The 1970s was the heyday of what was still known, with a Victorian underestimation, like the love scene: those twisted sands of naked intimacy, which the spectators experienced with a touch of voyeuristic admiration, to the point that they spoke of the scenes for years, or even decades. And, with the exception of the clash of close encounters in "Last Tango in Paris," no love scene from the 70s was as celebrated, as mentioned, or faded like the one that appeared a year later in "Don & # 39 ; t Look Now, "The cooler of 1973, splendidly spooky, could be said to be the best film directed by Nicolas Roeg, who died on Friday at 90 years old.
The two stars of the film, Donald Sutherland and Julie Christie, were considered deliriously attractive at the time, although if you look at the movie today, they look more or less like what they were playing: an attractive but common middle class couple that still he staggers in grief. Of the accidental death of his young daughter. The two stay in Venice, while the character of Sutherland, an art restorer, renews an old church. Her love scene is splendidly romantic, backed by the softest chords of soft rock, but she is also nude, graphic and orgasmic. (Nowadays, it is hard to believe that rumors about whether the two actors were doing more than acting were not exploited further for advertising purposes, but no, they were both simply treated as actors playing roles).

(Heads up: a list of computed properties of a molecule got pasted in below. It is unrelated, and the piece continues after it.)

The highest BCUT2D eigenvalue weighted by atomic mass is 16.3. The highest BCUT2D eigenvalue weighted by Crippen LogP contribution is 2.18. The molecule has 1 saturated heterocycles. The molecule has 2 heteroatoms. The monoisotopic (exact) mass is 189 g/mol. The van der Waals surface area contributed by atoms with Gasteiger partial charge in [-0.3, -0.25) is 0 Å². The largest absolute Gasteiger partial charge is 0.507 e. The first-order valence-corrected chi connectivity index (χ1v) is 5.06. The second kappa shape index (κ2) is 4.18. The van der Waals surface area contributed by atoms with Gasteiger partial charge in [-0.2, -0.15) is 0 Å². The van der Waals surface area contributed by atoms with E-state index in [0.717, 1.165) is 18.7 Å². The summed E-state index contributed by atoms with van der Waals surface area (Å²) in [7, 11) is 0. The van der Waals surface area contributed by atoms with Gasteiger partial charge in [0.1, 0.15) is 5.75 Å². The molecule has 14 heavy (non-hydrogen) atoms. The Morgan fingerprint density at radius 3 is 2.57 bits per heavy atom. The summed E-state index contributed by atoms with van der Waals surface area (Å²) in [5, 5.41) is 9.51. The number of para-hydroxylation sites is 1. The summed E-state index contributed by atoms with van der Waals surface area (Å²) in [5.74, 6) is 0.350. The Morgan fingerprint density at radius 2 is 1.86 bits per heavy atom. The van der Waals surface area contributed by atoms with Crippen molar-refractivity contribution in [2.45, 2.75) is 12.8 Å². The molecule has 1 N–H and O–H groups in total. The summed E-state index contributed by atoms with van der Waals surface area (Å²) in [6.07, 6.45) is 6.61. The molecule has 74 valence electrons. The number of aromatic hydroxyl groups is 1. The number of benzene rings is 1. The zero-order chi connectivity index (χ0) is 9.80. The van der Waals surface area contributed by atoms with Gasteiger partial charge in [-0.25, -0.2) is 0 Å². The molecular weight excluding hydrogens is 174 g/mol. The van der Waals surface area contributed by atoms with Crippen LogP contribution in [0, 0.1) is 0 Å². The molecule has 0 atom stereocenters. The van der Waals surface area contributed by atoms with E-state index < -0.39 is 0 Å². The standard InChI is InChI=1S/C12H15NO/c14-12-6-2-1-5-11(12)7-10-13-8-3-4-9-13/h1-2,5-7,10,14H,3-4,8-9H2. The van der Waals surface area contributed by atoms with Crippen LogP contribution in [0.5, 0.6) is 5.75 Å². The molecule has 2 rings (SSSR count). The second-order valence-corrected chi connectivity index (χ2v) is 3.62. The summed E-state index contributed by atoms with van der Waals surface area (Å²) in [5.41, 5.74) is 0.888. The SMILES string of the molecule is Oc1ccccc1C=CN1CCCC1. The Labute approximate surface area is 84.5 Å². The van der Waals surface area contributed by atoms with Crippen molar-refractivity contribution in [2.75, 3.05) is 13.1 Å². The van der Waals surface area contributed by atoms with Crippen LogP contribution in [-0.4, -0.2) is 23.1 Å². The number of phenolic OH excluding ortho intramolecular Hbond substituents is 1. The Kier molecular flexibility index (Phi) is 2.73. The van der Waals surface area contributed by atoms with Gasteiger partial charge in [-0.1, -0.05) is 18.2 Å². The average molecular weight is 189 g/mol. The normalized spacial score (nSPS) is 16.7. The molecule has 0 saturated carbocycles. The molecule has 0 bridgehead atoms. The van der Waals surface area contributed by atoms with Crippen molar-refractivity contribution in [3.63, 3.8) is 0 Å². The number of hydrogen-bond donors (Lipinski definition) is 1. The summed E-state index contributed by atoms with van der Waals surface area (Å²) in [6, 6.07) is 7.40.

Despite his voluptuous audacity, what really made this a Nicolas Roeg's scene was his bold structural tactic: Roeg interspersed sex with the photos of the couple dressed after they had finished, looking as bored as they had been ecstatic a few minutes before. That cunning piece of editing, which was partly a way of trying to calm the censors, transformed the meaning of the passion of the scene. He said: This may seem like a wild thing, but do not let that fool you, it's just life.
The scene also said what all the films of Nicolas Roeg do: that the past is present, the climax is the prelude, and even the most elementary acts belong to a circle of destiny.
"Do not look now," based on a novel by Daphne du Maurier, was full of disturbing cuts and sinister portents, all driven by Roeg's visionary ability as a cinematic manipulator of time and memory. No movie has allowed you to taste the greatness and the rot, or the vertiginous anxiety, that arises from the ancient labyrinth of Venice as it does "Do not look now". In 1973, the film had the impact of the new and, in a way, never lost it. It was the first film of the cinema. modern Gothic, the first story of a ghost world that seemed to develop in a place where such things were too cheesy to exist. "Do not look now" was about more than scare (although he did very well, especially when a small mysterious figure with a red hood appeared); It was a tear in the cosmic fabric. It was a poem of prismatic fear that made it seem as if the nightmare was breaking through inside your head.